NEW YORK (AP) -- After a jittery afternoon of trading, major U.S. stock indexes fell Wednesday while smaller companies fared better. The Federal Reserve raised interest rates, as investors expected, and said it could raise rates at a quicker pace next year.
Stocks traded higher early in the day and jumped after the Fed announced its decision. The Dow Jones industrial average climbed 250 points, but gave it all up as new Fed Chairman Jerome Powell addressed reporters. At the end of trading it wobbled and ended lower. The dollar weakened and bond yields turned lower. Yields had risen earlier in the afternoon.
The Fed said the U.S. economy and the job market continued to improve over the last two months. It still expects to raise interest rates three times this year, and said it might raise rates three more times this year instead of two.
Brent Schutte, the chief investment strategist for Northwestern Mutual Wealth Management, said Powell is trying to tell Wall Street what the Fed's plans are without worrying investors too much. He said stocks dropped after Powell said rates might rise higher than the Fed expects.
"The market will have to get to know Jerome Powell a little bit and will have to test his credibility as Fed chairman," he said. "I would imagine the bar is higher for him in the shorter term because he is not a trained economist," unlike Janet Yellen and other predecessors.
Small and mid-size companies climbed. Energy companies led the way as oil prices jumped for the second day in a row. Homebuilders advanced following a report that sales of previously occupied homes increased in February. Cereal and packaged foods companies slumped after General Mills reported rising expenses and cut its annual profit forecast and airlines skidded after Southwest said its revenue is suffering as it cuts fares to compete with other companies.
The S&P 500 index slid 5.01 points, or 0.2 percent, to 2,711.93. The Dow Jones industrial average lost 44.96 points, or 0.2 percent, to 24,682.31. The Nasdaq composite fell 19.02 points, or 0.3 percent, to 7,345.29. The Russell 2000 index of smaller companies gained 8.90 points, or 0.6 percent, to 1,579.30.
Bond prices edged lower. The yield on the 10-year Treasury note declined to 2.88 percent from 2.90 percent Tuesday. It had risen as high as 2.93 percent as investors expected quicker gains in interest rates.
David Kelly, the chief global strategist for JPMorgan Asset Management, said stocks usually do well when rates are rising, but only up to a point.
"If interest rates are rising from a low level, there's more optimism about the economy, and that generally is a more positive thing," he said. That's the case right now, but with an important difference: the economy has been growing for almost a decade, and interest rates have been historically low for the whole time.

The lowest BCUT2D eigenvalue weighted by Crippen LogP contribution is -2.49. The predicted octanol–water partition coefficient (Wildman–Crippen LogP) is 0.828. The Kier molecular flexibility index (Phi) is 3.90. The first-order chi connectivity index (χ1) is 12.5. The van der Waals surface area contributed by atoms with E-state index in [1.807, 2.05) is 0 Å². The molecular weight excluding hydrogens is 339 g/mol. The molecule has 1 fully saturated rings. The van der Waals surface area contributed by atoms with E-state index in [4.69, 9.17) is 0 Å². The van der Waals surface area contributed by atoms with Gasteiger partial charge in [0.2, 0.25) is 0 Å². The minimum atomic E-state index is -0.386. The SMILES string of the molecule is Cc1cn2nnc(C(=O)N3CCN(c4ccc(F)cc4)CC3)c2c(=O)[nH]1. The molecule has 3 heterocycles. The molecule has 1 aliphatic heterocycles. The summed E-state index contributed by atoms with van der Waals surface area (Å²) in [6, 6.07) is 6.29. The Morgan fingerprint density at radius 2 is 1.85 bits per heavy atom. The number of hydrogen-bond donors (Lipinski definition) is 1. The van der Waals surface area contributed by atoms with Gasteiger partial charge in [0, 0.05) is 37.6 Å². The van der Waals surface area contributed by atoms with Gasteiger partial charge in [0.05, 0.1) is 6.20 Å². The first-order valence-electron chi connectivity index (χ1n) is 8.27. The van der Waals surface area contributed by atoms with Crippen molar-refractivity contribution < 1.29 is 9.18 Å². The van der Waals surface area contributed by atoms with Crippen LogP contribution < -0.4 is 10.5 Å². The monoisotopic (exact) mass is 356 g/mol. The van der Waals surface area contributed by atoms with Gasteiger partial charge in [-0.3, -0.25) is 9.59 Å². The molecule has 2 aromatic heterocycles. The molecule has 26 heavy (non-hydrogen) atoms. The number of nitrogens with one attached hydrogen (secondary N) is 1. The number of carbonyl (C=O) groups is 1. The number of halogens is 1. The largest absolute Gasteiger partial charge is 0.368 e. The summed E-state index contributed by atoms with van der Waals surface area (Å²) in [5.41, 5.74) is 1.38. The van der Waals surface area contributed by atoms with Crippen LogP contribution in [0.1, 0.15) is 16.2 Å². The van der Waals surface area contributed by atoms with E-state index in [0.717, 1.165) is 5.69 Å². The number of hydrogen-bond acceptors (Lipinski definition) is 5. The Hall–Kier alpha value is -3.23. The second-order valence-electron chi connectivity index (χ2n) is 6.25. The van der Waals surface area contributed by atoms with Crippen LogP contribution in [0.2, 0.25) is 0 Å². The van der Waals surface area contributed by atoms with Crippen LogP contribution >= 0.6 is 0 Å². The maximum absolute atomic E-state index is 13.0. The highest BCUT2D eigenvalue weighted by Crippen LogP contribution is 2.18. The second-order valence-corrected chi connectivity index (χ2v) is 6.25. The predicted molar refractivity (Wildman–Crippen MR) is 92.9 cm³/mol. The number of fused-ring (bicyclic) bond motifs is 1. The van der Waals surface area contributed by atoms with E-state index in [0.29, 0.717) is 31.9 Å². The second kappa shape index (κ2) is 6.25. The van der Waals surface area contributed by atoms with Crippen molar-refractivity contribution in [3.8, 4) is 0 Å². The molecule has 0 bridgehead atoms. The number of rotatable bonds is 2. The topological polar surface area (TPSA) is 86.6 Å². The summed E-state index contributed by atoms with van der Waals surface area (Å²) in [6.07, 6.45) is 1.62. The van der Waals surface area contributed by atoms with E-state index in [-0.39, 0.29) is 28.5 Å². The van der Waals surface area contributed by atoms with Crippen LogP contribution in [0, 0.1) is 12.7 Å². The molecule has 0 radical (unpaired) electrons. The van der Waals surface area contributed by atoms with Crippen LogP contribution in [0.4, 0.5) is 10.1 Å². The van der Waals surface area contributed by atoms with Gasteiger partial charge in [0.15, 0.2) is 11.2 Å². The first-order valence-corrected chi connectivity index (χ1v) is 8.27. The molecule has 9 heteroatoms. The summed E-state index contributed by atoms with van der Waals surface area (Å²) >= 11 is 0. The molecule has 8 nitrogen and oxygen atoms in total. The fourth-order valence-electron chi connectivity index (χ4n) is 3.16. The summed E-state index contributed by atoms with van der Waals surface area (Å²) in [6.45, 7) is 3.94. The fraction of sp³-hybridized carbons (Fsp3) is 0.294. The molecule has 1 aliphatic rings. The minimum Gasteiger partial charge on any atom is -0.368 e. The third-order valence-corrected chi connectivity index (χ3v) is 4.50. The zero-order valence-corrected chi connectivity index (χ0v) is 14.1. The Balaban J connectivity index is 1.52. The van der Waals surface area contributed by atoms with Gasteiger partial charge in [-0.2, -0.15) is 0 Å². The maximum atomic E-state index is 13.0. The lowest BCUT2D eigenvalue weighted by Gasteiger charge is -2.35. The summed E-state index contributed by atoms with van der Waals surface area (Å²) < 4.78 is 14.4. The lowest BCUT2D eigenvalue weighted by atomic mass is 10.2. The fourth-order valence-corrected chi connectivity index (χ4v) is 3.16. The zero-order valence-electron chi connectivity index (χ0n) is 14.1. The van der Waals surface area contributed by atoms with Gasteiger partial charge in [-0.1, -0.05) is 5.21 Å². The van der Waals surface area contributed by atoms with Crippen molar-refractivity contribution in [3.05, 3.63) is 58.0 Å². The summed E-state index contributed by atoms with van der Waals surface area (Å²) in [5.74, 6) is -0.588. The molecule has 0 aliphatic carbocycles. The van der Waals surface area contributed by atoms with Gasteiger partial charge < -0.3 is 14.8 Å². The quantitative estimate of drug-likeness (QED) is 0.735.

Kelly added that the Fed and the government need to be careful to focus on smooth growth, as the recent tax cuts will dump some short-lived stimulus into the economy.
"The overall effect of the tax cut is to deliver another keg to a keg party at 2 a.m.," he said. "The party is probably going to go a little longer but the hangover is going to be worse."
Nine of the ten biggest gainers on the S&P 500 were energy companies. Some of the biggest gains went to Marathon Oil and Anadarko Petroleum.
Benchmark U.S. crude rose $1.63, or 2.6 percent, to $65.17 a barrel in New York. Brent crude, used to price international oils, added $2.05, or 3 percent, to $69.47 a barrel in London.
General Mills, the maker of Cheerios cereal, Yoplait yogurt and other packaged foods, plunged after its third-quarter results were hurt by rising freight and commodity costs. The company also cut its annual profit outlook. The stock dropped $4.42, or 8.9 percent, to $45.51, and companies including Kellogg, J.M. Smucker and Post Holdings also fell.
After early losses, Facebook rose $1.24 to $169.39. The stock fell 9 percent Monday and Tuesday following reports a data mining firm working for President Donald Trump's campaign took data from the accounts of 50 million Facebook users without their permission. Authorities in Britain and the U.S. launched investigations into Facebook's handling of user data.
Facebook stock is down 12.5 percent from the all-time high it set Feb. 1.
Social media companies Twitter and Snap also regained a portion of their recent losses. Adding to Snap's woes, its stock fell last week after pop star Rihanna called on her fans to delete the Snapchat app after an ad for game that made jokes about her assault in 2009 by her then-boyfriend Chris Brown. Snap apologized for the ad.
In other energy trading, wholesale gasoline added 5 cents to $2.01 a gallon. Heating oil rose 5 cents to $2 a gallon. Natural gas fell 4 cents to $2.64 per 1,000 cubic feet.
Metals prices also increased. Gold rose $9.60, or 0.7 percent, to $1,321.50 an ounce and silver jumped 23 cents, or 1.4 percent, to $16.42 an ounce. Copper gained 2 cents to $3.06 a pound.
The dollar fell to 106.10 yen from 106.46 yen. The euro rose to $1.2332 from $1.2253.
The CAC 40 in France declined 0.2 percent and Britain's FTSE 100 fell 0.3 percent. Germany's DAX finished with a small gain.
Hong Kong's Hang Seng index erased earlier gains to fall 0.4 percent and South Korea's Kospi finished little changed. Markets in Japan were closed for a holiday.